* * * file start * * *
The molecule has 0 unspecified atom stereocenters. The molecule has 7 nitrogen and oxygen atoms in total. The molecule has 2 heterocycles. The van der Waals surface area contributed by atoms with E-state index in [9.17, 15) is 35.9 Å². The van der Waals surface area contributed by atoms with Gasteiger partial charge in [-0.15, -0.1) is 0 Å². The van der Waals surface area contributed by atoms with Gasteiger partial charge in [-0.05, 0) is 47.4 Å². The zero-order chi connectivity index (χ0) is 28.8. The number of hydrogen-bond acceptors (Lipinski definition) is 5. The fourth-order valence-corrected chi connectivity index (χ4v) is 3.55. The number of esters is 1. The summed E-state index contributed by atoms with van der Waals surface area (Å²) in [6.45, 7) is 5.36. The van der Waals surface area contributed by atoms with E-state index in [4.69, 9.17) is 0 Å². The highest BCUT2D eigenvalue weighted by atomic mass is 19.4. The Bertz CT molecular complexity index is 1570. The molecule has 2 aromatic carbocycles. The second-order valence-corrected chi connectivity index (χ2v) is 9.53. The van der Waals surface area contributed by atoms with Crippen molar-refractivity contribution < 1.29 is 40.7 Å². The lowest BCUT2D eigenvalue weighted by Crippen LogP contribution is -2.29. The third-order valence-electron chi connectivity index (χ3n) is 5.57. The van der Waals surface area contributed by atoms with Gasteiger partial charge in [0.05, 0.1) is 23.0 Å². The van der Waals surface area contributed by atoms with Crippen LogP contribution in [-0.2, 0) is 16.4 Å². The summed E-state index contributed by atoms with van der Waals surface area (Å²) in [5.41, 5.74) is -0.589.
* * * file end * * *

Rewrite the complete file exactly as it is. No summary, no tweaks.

The molecule has 0 unspecified atom stereocenters. The molecule has 7 nitrogen and oxygen atoms in total. The molecule has 2 heterocycles. The van der Waals surface area contributed by atoms with E-state index in [9.17, 15) is 35.9 Å². The van der Waals surface area contributed by atoms with Gasteiger partial charge in [-0.15, -0.1) is 0 Å². The van der Waals surface area contributed by atoms with Gasteiger partial charge in [-0.05, 0) is 47.4 Å². The zero-order chi connectivity index (χ0) is 28.8. The number of hydrogen-bond acceptors (Lipinski definition) is 5. The fourth-order valence-corrected chi connectivity index (χ4v) is 3.55. The number of esters is 1. The summed E-state index contributed by atoms with van der Waals surface area (Å²) in [6.45, 7) is 5.36. The van der Waals surface area contributed by atoms with E-state index in [4.69, 9.17) is 0 Å². The highest BCUT2D eigenvalue weighted by atomic mass is 19.4. The Bertz CT molecular complexity index is 1570. The molecule has 2 aromatic carbocycles. The second-order valence-corrected chi connectivity index (χ2v) is 9.53. The van der Waals surface area contributed by atoms with Crippen molar-refractivity contribution < 1.29 is 40.7 Å². The lowest BCUT2D eigenvalue weighted by Crippen LogP contribution is -2.29. The third-order valence-electron chi connectivity index (χ3n) is 5.57. The van der Waals surface area contributed by atoms with Gasteiger partial charge in [0.05, 0.1) is 23.0 Å². The van der Waals surface area contributed by atoms with Crippen LogP contribution in [-0.2, 0) is 16.4 Å². The summed E-state index contributed by atoms with van der Waals surface area (Å²) in [5.41, 5.74) is -0.589.